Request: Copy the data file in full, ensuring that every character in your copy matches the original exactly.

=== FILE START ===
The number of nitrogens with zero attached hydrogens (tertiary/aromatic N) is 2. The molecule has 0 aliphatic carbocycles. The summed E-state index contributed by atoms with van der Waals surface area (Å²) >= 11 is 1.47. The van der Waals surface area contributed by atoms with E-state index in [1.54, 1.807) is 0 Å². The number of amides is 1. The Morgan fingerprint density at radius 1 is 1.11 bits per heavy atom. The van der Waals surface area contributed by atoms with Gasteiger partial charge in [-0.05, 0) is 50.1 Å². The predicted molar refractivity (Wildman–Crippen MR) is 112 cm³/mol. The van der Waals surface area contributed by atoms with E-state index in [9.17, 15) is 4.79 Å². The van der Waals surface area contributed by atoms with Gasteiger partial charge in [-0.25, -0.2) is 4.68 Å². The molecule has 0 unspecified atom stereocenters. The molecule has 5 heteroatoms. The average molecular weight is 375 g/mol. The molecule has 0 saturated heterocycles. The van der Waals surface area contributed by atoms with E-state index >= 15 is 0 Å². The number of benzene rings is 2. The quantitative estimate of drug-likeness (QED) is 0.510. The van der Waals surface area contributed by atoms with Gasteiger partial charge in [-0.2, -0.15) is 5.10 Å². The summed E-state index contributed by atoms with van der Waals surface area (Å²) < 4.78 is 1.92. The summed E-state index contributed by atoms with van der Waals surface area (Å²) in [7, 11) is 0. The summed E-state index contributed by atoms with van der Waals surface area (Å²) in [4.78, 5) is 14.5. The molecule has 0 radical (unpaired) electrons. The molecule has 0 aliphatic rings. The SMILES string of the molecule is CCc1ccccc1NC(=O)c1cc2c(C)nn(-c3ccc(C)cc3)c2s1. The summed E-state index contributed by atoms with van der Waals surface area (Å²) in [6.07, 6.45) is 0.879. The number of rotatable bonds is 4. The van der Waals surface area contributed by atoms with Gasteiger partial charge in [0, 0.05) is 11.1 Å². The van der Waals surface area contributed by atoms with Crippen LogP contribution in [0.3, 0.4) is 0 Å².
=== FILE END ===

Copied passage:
The number of nitrogens with zero attached hydrogens (tertiary/aromatic N) is 2. The molecule has 0 aliphatic carbocycles. The summed E-state index contributed by atoms with van der Waals surface area (Å²) >= 11 is 1.47. The van der Waals surface area contributed by atoms with E-state index in [1.54, 1.807) is 0 Å². The number of amides is 1. The Morgan fingerprint density at radius 1 is 1.11 bits per heavy atom. The van der Waals surface area contributed by atoms with Gasteiger partial charge in [-0.05, 0) is 50.1 Å². The predicted molar refractivity (Wildman–Crippen MR) is 112 cm³/mol. The van der Waals surface area contributed by atoms with E-state index in [9.17, 15) is 4.79 Å². The van der Waals surface area contributed by atoms with Gasteiger partial charge in [-0.25, -0.2) is 4.68 Å². The molecule has 0 unspecified atom stereocenters. The molecule has 5 heteroatoms. The average molecular weight is 375 g/mol. The molecule has 0 saturated heterocycles. The van der Waals surface area contributed by atoms with E-state index >= 15 is 0 Å². The number of benzene rings is 2. The quantitative estimate of drug-likeness (QED) is 0.510. The van der Waals surface area contributed by atoms with Gasteiger partial charge in [-0.2, -0.15) is 5.10 Å². The summed E-state index contributed by atoms with van der Waals surface area (Å²) < 4.78 is 1.92. The summed E-state index contributed by atoms with van der Waals surface area (Å²) in [7, 11) is 0. The summed E-state index contributed by atoms with van der Waals surface area (Å²) in [4.78, 5) is 14.5. The molecule has 0 radical (unpaired) electrons. The molecule has 0 aliphatic rings. The SMILES string of the molecule is CCc1ccccc1NC(=O)c1cc2c(C)nn(-c3ccc(C)cc3)c2s1. The summed E-state index contributed by atoms with van der Waals surface area (Å²) in [6.07, 6.45) is 0.879. The number of rotatable bonds is 4. The van der Waals surface area contributed by atoms with Gasteiger partial charge in [0, 0.05) is 11.1 Å². The van der Waals surface area contributed by atoms with Crippen LogP contribution in [0.3, 0.4) is 0 Å².